Putting Politics Back into Development: Are we Getting There?

1 May - 3 July 2002
Event Series
Description

The centrality of politics in development is widely acknowledged, but still often ignored in practice. Raising the contribution of political analysis to the design of development policies and aid interventions is an ongoing task: much remains to be done. This meeting series covers three critical challenges to the politics of development today:

  • understanding better how structures of governance - global, national, regional and local - constrain or enable patterns of development that are effective and equitable;
  • the changing politics of aid, including new thinking about interventions in crisis states, and whether aid can be used more successfully to strengthen governance and build national commitment to poverty-reducing policies;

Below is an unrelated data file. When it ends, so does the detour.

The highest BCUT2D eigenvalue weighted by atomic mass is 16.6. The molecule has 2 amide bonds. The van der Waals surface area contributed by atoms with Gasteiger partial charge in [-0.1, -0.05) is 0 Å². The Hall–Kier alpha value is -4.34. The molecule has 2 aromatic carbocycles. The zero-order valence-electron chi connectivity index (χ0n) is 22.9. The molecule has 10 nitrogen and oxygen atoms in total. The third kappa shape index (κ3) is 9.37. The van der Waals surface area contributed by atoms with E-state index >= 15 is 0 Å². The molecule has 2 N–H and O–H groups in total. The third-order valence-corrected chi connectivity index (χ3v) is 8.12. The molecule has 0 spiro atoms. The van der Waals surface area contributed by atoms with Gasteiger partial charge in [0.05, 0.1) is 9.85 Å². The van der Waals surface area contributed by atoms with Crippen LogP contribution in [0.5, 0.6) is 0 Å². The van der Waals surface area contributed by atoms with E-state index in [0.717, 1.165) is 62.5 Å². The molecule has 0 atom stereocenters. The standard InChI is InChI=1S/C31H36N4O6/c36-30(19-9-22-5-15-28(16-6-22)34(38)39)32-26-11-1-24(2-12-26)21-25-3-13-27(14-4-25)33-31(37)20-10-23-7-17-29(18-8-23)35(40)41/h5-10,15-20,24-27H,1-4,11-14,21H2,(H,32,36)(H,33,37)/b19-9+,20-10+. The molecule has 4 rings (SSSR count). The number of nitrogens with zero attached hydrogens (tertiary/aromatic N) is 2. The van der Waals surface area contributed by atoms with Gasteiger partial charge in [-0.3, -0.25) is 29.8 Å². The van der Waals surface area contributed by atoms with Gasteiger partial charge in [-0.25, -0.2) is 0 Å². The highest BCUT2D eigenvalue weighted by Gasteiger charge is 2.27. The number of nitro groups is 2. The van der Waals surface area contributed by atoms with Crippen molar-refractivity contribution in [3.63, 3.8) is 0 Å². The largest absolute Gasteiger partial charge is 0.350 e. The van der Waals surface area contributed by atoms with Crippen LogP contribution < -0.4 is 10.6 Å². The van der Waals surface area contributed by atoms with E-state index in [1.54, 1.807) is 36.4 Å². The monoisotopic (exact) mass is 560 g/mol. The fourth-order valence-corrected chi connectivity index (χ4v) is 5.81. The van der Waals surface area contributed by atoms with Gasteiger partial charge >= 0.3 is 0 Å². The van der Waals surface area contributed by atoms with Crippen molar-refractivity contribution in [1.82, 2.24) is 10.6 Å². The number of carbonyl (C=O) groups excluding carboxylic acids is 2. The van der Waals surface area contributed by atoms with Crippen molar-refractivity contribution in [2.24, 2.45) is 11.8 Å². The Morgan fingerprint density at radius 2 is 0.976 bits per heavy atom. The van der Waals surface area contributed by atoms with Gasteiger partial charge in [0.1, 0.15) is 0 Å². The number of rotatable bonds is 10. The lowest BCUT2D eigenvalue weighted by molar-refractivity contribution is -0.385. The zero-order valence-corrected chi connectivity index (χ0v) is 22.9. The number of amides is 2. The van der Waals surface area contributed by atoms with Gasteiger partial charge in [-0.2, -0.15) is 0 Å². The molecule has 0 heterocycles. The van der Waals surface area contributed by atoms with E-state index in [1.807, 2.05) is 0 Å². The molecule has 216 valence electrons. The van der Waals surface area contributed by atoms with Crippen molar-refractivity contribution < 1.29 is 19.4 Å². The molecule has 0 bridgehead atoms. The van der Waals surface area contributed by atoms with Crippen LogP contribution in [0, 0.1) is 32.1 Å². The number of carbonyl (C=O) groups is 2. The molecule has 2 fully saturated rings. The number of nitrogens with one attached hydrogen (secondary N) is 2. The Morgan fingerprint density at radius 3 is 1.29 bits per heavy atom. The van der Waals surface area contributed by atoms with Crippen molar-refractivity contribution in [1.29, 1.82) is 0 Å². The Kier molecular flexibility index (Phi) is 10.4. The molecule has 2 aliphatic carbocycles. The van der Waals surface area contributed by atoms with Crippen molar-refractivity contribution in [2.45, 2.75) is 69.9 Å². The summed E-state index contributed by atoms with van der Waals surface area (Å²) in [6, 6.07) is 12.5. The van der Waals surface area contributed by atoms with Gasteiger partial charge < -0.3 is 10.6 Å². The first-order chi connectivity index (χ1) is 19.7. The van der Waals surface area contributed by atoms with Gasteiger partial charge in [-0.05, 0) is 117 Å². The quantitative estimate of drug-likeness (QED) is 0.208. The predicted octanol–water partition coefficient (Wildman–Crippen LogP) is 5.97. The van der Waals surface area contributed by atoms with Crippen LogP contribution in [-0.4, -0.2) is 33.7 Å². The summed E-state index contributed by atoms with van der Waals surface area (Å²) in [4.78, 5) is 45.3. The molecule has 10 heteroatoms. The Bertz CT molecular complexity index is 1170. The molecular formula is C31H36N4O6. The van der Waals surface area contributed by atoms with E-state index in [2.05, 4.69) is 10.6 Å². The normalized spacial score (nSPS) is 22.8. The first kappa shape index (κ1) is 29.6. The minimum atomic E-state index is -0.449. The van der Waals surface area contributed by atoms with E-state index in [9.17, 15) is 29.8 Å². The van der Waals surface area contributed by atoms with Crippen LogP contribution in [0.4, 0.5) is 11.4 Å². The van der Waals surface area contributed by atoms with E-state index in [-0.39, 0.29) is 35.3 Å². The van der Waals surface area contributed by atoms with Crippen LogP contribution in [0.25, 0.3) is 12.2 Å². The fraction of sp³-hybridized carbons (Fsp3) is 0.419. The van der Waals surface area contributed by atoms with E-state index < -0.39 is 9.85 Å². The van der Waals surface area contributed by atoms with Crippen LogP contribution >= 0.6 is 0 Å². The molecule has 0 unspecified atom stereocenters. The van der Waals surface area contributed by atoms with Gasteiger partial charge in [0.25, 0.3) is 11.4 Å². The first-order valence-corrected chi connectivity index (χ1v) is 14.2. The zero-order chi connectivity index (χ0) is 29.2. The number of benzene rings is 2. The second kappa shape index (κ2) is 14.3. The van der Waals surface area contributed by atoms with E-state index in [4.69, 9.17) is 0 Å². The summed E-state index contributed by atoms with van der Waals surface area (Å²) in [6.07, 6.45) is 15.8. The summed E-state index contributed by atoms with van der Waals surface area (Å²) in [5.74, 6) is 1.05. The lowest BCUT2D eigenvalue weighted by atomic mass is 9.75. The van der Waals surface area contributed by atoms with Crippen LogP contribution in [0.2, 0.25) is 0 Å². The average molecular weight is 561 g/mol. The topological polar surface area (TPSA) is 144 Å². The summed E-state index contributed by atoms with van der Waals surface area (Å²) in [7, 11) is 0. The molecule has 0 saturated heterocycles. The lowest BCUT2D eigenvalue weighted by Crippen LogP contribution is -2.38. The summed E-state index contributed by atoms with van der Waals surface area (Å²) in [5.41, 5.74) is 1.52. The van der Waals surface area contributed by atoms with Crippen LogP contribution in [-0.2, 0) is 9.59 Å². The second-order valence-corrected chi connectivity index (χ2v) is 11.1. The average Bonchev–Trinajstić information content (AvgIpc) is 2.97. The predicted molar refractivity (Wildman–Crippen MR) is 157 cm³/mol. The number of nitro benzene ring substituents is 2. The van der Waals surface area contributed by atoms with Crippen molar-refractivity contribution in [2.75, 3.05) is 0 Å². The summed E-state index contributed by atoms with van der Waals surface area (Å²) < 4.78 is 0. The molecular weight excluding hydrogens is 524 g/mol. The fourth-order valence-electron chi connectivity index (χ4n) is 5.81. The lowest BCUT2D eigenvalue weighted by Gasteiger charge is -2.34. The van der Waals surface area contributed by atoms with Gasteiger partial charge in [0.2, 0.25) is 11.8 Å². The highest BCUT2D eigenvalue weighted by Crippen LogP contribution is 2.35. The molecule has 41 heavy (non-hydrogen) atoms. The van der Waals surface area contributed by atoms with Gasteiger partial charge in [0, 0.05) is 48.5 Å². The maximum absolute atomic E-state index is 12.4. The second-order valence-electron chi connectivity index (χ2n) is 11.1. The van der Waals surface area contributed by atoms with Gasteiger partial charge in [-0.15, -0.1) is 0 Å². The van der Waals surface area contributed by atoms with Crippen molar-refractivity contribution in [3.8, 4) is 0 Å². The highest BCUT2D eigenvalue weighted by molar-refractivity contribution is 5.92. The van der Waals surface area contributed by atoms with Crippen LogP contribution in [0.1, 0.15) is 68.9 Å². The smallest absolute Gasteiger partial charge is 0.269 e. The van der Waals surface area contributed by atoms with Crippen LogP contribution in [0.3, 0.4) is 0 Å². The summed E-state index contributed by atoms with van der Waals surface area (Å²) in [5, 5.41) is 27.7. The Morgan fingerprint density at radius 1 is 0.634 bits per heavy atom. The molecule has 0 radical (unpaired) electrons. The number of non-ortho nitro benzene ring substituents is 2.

• the meaning, uses and abuses, of key concepts of political development: accountability, civil society and social capital.

The meetings are being organised jointly by ODI and the Development Studies Institute/Crisis States Programme of the Development Research Centre at the LSE. Most sessions will include two speakers, with different and sometimes contrasting points of view, and time for discussion.

Civil society: universal concept or donor fad

Public event | 26 June 2002 12:00 - 13:30 GMT+01 (BST)

This event discussed the model of civil society to which donors subscribe maps poorly onto recipient societies, while de-politicising development threatens the very objectives that the donors espouse.

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Domestic politics and the WTO

Public event | 15 May 2002 12:00 - 13:30 GMT+01 (BST)

This event explored the idea that the Trade Policy Review Mechanism (TPRM) of the WTO can help to make WTO Agreements and national government policies more advantageous to the poor; and whether aid can be used more successfully to strengthen governance as a...

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